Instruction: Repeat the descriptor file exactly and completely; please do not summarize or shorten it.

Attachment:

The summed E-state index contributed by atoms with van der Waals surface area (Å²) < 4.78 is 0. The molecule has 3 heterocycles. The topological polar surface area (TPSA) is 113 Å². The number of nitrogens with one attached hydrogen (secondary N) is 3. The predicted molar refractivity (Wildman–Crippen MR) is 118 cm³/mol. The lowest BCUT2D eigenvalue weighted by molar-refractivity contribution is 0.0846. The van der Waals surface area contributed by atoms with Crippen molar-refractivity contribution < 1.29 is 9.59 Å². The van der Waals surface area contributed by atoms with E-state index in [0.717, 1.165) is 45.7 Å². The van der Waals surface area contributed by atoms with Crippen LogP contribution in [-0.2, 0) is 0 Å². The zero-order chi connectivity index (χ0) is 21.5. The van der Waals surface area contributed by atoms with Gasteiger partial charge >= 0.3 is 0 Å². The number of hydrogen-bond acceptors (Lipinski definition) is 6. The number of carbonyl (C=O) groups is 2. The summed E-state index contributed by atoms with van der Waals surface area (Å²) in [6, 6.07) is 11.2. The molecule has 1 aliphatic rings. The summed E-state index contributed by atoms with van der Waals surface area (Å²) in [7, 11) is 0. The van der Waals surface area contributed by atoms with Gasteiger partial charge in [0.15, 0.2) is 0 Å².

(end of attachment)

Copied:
The summed E-state index contributed by atoms with van der Waals surface area (Å²) < 4.78 is 0. The molecule has 3 heterocycles. The topological polar surface area (TPSA) is 113 Å². The number of nitrogens with one attached hydrogen (secondary N) is 3. The predicted molar refractivity (Wildman–Crippen MR) is 118 cm³/mol. The lowest BCUT2D eigenvalue weighted by molar-refractivity contribution is 0.0846. The van der Waals surface area contributed by atoms with Crippen molar-refractivity contribution < 1.29 is 9.59 Å². The van der Waals surface area contributed by atoms with E-state index in [0.717, 1.165) is 45.7 Å². The van der Waals surface area contributed by atoms with Crippen LogP contribution in [-0.2, 0) is 0 Å². The zero-order chi connectivity index (χ0) is 21.5. The van der Waals surface area contributed by atoms with Gasteiger partial charge >= 0.3 is 0 Å². The number of hydrogen-bond acceptors (Lipinski definition) is 6. The number of carbonyl (C=O) groups is 2. The summed E-state index contributed by atoms with van der Waals surface area (Å²) in [6, 6.07) is 11.2. The molecule has 1 aliphatic rings. The summed E-state index contributed by atoms with van der Waals surface area (Å²) in [7, 11) is 0. The van der Waals surface area contributed by atoms with Gasteiger partial charge in [0.15, 0.2) is 0 Å².